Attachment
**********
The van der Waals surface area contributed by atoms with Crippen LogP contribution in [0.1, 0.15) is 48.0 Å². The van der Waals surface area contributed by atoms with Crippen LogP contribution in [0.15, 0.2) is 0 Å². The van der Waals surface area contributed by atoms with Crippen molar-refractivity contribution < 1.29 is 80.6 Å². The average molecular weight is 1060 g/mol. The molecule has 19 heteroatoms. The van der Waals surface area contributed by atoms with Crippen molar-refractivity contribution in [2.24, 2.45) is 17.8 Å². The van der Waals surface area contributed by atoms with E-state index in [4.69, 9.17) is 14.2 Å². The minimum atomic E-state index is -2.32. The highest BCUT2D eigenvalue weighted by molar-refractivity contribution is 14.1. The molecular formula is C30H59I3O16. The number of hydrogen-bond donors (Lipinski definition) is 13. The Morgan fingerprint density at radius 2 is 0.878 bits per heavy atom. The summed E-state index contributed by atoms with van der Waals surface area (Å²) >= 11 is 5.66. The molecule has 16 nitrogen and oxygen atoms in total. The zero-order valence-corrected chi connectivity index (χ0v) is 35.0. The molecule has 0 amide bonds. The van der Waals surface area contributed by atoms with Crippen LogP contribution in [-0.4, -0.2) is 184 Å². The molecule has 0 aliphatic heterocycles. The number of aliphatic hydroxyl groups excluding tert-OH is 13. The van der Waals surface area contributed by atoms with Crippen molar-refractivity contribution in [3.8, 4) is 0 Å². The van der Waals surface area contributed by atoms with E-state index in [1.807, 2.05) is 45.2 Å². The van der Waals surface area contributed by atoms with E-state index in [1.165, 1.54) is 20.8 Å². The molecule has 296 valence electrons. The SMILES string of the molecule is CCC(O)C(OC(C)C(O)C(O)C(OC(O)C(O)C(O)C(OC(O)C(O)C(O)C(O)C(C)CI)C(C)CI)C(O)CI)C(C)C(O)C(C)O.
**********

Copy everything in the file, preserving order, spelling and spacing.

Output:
The van der Waals surface area contributed by atoms with Crippen LogP contribution in [0.1, 0.15) is 48.0 Å². The van der Waals surface area contributed by atoms with Crippen LogP contribution in [0.15, 0.2) is 0 Å². The van der Waals surface area contributed by atoms with Crippen molar-refractivity contribution < 1.29 is 80.6 Å². The average molecular weight is 1060 g/mol. The molecule has 19 heteroatoms. The van der Waals surface area contributed by atoms with Crippen molar-refractivity contribution in [2.24, 2.45) is 17.8 Å². The van der Waals surface area contributed by atoms with E-state index in [4.69, 9.17) is 14.2 Å². The minimum atomic E-state index is -2.32. The highest BCUT2D eigenvalue weighted by molar-refractivity contribution is 14.1. The molecular formula is C30H59I3O16. The number of hydrogen-bond donors (Lipinski definition) is 13. The Morgan fingerprint density at radius 2 is 0.878 bits per heavy atom. The summed E-state index contributed by atoms with van der Waals surface area (Å²) >= 11 is 5.66. The molecule has 16 nitrogen and oxygen atoms in total. The zero-order valence-corrected chi connectivity index (χ0v) is 35.0. The molecule has 0 amide bonds. The van der Waals surface area contributed by atoms with Crippen LogP contribution in [-0.4, -0.2) is 184 Å². The molecule has 0 aliphatic heterocycles. The number of aliphatic hydroxyl groups excluding tert-OH is 13. The van der Waals surface area contributed by atoms with Crippen molar-refractivity contribution in [3.8, 4) is 0 Å². The van der Waals surface area contributed by atoms with E-state index in [1.807, 2.05) is 45.2 Å². The van der Waals surface area contributed by atoms with E-state index in [1.165, 1.54) is 20.8 Å². The molecule has 296 valence electrons. The SMILES string of the molecule is CCC(O)C(OC(C)C(O)C(O)C(OC(O)C(O)C(O)C(OC(O)C(O)C(O)C(O)C(C)CI)C(C)CI)C(O)CI)C(C)C(O)C(C)O.